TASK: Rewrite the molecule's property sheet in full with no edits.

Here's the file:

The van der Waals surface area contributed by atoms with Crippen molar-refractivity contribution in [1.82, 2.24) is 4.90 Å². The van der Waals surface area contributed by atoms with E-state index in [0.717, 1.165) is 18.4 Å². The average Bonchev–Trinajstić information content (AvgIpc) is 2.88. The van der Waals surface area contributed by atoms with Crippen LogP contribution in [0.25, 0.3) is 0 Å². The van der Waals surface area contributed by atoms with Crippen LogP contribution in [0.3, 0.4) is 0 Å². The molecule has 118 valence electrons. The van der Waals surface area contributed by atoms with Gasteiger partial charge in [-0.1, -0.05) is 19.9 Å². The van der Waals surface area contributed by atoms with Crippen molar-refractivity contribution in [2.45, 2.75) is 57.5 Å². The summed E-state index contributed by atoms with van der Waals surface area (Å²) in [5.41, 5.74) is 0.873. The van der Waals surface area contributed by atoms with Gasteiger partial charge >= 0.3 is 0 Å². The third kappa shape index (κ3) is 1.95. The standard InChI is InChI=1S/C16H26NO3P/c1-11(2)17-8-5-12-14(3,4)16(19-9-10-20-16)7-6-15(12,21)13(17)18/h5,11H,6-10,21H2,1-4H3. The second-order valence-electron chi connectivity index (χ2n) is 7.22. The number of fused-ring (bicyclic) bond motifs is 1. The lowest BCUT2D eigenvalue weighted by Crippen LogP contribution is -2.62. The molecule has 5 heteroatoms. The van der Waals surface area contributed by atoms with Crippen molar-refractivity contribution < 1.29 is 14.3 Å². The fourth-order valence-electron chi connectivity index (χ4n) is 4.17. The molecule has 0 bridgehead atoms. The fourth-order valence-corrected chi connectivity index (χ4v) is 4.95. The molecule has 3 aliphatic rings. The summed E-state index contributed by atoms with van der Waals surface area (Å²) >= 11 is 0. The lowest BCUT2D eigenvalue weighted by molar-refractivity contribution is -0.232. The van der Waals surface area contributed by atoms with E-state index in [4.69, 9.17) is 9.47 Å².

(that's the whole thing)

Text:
The van der Waals surface area contributed by atoms with Crippen molar-refractivity contribution in [1.82, 2.24) is 4.90 Å². The van der Waals surface area contributed by atoms with E-state index in [0.717, 1.165) is 18.4 Å². The average Bonchev–Trinajstić information content (AvgIpc) is 2.88. The van der Waals surface area contributed by atoms with Crippen LogP contribution in [0.25, 0.3) is 0 Å². The van der Waals surface area contributed by atoms with Crippen LogP contribution in [0.3, 0.4) is 0 Å². The molecule has 118 valence electrons. The van der Waals surface area contributed by atoms with Gasteiger partial charge in [-0.1, -0.05) is 19.9 Å². The van der Waals surface area contributed by atoms with Crippen molar-refractivity contribution in [2.45, 2.75) is 57.5 Å². The summed E-state index contributed by atoms with van der Waals surface area (Å²) in [5.41, 5.74) is 0.873. The van der Waals surface area contributed by atoms with Gasteiger partial charge >= 0.3 is 0 Å². The third kappa shape index (κ3) is 1.95. The standard InChI is InChI=1S/C16H26NO3P/c1-11(2)17-8-5-12-14(3,4)16(19-9-10-20-16)7-6-15(12,21)13(17)18/h5,11H,6-10,21H2,1-4H3. The second-order valence-electron chi connectivity index (χ2n) is 7.22. The number of fused-ring (bicyclic) bond motifs is 1. The lowest BCUT2D eigenvalue weighted by Crippen LogP contribution is -2.62. The molecule has 5 heteroatoms. The van der Waals surface area contributed by atoms with Crippen molar-refractivity contribution < 1.29 is 14.3 Å². The fourth-order valence-electron chi connectivity index (χ4n) is 4.17. The molecule has 0 bridgehead atoms. The fourth-order valence-corrected chi connectivity index (χ4v) is 4.95. The molecule has 3 aliphatic rings. The summed E-state index contributed by atoms with van der Waals surface area (Å²) >= 11 is 0. The lowest BCUT2D eigenvalue weighted by molar-refractivity contribution is -0.232. The van der Waals surface area contributed by atoms with E-state index in [4.69, 9.17) is 9.47 Å².